© 2019 by Henry Thornton. 

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July 6, 2019

Economy

Two rate cuts in quick succession gets cash interest rates to an alltime 1% low, much lower than in the severe recession of 1990/91. The word ‘panic’ is bandied about.

Not much room for further cuts if it turns out Australia is facing a really bad recession. ‘We need help’ says RBA but events show they needed help when house prices were rocketing up and the central bank sat still like monkeys mesmerised by a cobra.  Get...

June 26, 2019

‘Investors Are Glum, Even With Stocks at All-Time Highs’ writes Akane Otani in the Wall Street Journal.

This comes from the digital version of the WSJ, which apparently can be available free, though I could not wait for minutes to find out. A complementary article in the paper version Monday lead as follows: ‘Bond-yield Drop Fuels Uncertainty‘. The opening paragraph says: ‘The collapse in bond yields since this spring has been...

March 10, 2019

The PM is not amused, but sadly for the rest of us we are in the third income recession since the real 1990/91 recession blighted lives. An income recession is defined as real GDP relative to population, ie GDP relative to population.  In the real recession of  1990/91 real GDP fell for at least 2 quarters and unemployment reached 11 %. Measured properly, the rate of unemployment plus underemployment was nearer 20 %, in Prime...

January 19, 2019

Big headline in the Oz yesterday will spook the punters – the government’s label for us ordinary folk. ‘Are we headed towards high noon for democracy?’

Henry Ergas reached back almost 100 years. ‘In 1923, as the Weimar Republic struggled with chaos, the German polymath Carl Schmitt wrote a short but enormously influential book, The Crisis of Parliamentary Democracy. Schmitt later destroyed his reputation through his collaborati...

November 17, 2018

Finally, the housing boosters are confronted by realists who say this should be a big downturn.  Also, Henry's lonely position on monetary policy has been supported by none other than Warwick McKibbin, former RBA board member.  And RBA chief Dr Philip Lowe, who said it well in 2002 but seems to have forgotten his younger self's brave views.

First to house prices.  Adam Creighton says: 'Housing market teeters'. Henry knows...

October 29, 2018

Inflation, bloody inflation, October 29

Nice article by David Uren today.  RBA seems a bit obsessive about the definition of 'Inflation'.   Their target is goods and services inflation, actually some elegant variation of CPI inflation.  This is the current fashion among central so we mustn't be too critical.

'What about asset inflation', I hear you cry.  Share price inflation is dominated by USA share prices, so t...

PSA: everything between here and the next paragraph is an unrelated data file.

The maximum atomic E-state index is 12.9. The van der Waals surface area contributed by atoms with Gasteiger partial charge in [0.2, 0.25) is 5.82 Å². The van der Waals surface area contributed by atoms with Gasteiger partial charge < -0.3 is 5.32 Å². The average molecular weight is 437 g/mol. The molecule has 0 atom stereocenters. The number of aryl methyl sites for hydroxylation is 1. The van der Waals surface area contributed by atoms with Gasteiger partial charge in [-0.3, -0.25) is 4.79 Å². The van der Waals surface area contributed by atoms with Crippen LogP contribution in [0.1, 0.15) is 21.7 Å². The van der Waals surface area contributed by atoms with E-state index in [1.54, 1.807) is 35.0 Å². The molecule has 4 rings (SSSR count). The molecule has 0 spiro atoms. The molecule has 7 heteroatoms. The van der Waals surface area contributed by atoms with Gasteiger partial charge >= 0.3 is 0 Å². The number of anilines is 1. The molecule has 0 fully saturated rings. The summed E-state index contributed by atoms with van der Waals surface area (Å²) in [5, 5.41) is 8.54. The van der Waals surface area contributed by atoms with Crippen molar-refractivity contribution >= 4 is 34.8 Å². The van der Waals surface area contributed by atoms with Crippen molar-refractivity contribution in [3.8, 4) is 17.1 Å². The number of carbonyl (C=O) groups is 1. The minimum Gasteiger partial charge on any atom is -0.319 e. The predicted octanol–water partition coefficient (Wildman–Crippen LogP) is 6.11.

October 20, 2018

'The next recession' is the theme of the latest Economist magazine. Today I provide a lean summary but I strongly recommend readers work through the entire supplement. My article last week, written before the Economist arrived, more briefly makes some of the same key points.

The summary is:  'Toxic politics and constrained central banks could make the next downturn hard to escape'.

 'JUST a year ago the world was enjoying a...

October 13, 2018

One of the best forums for discussion of economic policy in Australia is the Economic Outlook conference jointly run by The Oz newspaper and the Melbourne Institute.  Paul Kelly, Editor-at-Large of the Oz always presents a fine overview of issues. Sadly, however, global macroeconomics is in a greatly weakened state, so the assembled economists (and Paul Kelly) struggle with discussion of macroeconomic policy. Also, politicians...

September 26, 2018

Gender inequality in the news again, 28/9

Gender inequality in the news again, recently on Credlin, today in the OZ, presented in both places by John Slater of the Menzies Research Centre.

'What might McManus make of an industry where top ranking executives are paid in excess of $36,000 more each year than their female counterparts? Or a business where female executives are outnumbered by males by 2.5 to one?

'That is the width o...

September 8, 2018

Annual rate of growth of over 3 per cent cheers the cockle of the hearts of Australian economists, those who have hearts that is. Result was largely due to strong consumption growth, and most people missed the fact that this growth was accompanied by another fall in household saving, now almost zero. With wages still growing at a tad over 2 per cent, and commercial banks cheerfully raising interest rates, there is an inevitabl...

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